Ancient Oenoanda was among the northernmost and highest (1350–1450m elevation) of the Lycian cities. Set in wild, forested countryside, it’s almost unpublicized. As an example of how all local sites used to be before tourism, however, it thoroughly rewards the effort that’s required to reach it (own transport essential).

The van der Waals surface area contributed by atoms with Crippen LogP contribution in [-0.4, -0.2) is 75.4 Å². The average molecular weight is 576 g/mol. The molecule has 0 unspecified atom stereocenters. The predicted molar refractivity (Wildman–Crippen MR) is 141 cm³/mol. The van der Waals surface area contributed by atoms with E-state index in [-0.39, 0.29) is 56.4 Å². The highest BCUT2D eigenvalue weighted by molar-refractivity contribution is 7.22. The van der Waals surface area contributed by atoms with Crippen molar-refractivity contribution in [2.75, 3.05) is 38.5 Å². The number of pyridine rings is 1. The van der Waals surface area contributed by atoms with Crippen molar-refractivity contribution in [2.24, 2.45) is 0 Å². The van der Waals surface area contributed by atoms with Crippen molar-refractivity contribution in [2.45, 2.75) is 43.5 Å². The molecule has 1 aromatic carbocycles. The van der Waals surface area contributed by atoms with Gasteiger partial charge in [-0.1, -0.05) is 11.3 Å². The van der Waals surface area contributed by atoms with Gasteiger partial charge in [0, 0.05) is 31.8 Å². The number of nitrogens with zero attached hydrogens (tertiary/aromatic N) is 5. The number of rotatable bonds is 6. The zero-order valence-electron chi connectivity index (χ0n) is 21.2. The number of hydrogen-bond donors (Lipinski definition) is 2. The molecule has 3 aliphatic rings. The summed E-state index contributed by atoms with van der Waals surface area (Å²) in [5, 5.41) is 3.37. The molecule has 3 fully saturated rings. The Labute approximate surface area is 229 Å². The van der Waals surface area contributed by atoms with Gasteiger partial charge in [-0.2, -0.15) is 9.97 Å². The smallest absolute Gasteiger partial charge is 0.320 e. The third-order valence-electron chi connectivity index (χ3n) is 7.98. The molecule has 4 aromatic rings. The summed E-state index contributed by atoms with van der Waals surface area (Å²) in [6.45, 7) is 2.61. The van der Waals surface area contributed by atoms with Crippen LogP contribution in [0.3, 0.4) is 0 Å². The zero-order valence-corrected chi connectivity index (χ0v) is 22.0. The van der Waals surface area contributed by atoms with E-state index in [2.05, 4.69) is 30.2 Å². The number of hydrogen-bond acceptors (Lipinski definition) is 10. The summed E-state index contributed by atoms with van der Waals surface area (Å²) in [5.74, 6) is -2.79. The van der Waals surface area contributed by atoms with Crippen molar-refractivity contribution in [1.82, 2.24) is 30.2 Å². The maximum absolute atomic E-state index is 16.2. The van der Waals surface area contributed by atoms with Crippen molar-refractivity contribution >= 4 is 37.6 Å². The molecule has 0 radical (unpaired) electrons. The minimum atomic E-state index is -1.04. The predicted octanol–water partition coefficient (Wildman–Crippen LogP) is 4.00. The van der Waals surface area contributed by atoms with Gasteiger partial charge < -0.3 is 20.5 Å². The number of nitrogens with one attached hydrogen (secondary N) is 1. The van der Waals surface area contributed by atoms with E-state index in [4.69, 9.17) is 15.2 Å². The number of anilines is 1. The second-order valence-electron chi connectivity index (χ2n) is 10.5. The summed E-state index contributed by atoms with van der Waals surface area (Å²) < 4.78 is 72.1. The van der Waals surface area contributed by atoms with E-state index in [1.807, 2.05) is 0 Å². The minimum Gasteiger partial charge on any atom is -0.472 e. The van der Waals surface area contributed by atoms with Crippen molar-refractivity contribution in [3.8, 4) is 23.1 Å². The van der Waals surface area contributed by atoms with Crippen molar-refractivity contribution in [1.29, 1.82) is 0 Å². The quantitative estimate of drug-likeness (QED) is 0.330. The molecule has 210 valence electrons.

Oenoanda was the birthplace of Diogenes, the second-century AD Epicurean philosopher; to him is attributed antiquity’s longest inscriptionary discourse, scattered in fragments across the site. First surveyed by British archeologists in 1996, Oenoanda is set for more vigorous future excavations. With luck, these will reassemble Diogenes’ text to its full estimated length of 60m, and firmly identify structures. Until then, the site remains a romantic, overgrown maze of tumbled lintels, statue bases, columns, cistern mouths and buried arches, frequented only by squirrels and the occasional hunter or shepherd.

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